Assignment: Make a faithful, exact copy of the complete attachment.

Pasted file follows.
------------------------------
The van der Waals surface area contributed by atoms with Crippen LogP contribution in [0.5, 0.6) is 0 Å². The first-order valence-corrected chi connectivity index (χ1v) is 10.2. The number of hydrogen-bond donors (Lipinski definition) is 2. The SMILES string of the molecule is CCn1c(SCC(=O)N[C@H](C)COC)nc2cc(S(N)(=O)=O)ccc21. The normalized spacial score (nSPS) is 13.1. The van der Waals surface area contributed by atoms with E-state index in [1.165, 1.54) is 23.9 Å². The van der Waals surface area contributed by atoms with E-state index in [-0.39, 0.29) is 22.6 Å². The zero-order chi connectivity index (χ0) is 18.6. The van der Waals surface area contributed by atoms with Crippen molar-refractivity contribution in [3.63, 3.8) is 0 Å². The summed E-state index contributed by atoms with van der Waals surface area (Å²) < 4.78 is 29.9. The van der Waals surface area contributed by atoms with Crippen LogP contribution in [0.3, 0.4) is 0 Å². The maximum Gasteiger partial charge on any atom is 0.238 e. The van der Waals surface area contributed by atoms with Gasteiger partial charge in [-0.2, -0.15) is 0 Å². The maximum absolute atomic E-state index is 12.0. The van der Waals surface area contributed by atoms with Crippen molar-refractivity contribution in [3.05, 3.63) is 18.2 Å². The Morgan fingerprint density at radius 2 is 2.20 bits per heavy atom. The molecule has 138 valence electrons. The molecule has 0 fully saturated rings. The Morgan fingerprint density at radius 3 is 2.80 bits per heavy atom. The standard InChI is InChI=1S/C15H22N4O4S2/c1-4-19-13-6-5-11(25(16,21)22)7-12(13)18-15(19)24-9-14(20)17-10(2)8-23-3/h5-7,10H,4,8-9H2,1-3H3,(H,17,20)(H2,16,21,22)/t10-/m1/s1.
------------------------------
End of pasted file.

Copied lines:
The van der Waals surface area contributed by atoms with Crippen LogP contribution in [0.5, 0.6) is 0 Å². The first-order valence-corrected chi connectivity index (χ1v) is 10.2. The number of hydrogen-bond donors (Lipinski definition) is 2. The SMILES string of the molecule is CCn1c(SCC(=O)N[C@H](C)COC)nc2cc(S(N)(=O)=O)ccc21. The normalized spacial score (nSPS) is 13.1. The van der Waals surface area contributed by atoms with E-state index in [1.165, 1.54) is 23.9 Å². The van der Waals surface area contributed by atoms with E-state index in [-0.39, 0.29) is 22.6 Å². The zero-order chi connectivity index (χ0) is 18.6. The van der Waals surface area contributed by atoms with Crippen molar-refractivity contribution in [3.63, 3.8) is 0 Å². The summed E-state index contributed by atoms with van der Waals surface area (Å²) < 4.78 is 29.9. The van der Waals surface area contributed by atoms with Crippen LogP contribution in [0.3, 0.4) is 0 Å². The maximum Gasteiger partial charge on any atom is 0.238 e. The van der Waals surface area contributed by atoms with Gasteiger partial charge in [-0.2, -0.15) is 0 Å². The maximum absolute atomic E-state index is 12.0. The van der Waals surface area contributed by atoms with Crippen molar-refractivity contribution in [3.05, 3.63) is 18.2 Å². The Morgan fingerprint density at radius 2 is 2.20 bits per heavy atom. The molecule has 138 valence electrons. The molecule has 0 fully saturated rings. The Morgan fingerprint density at radius 3 is 2.80 bits per heavy atom. The standard InChI is InChI=1S/C15H22N4O4S2/c1-4-19-13-6-5-11(25(16,21)22)7-12(13)18-15(19)24-9-14(20)17-10(2)8-23-3/h5-7,10H,4,8-9H2,1-3H3,(H,17,20)(H2,16,21,22)/t10-/m1/s1.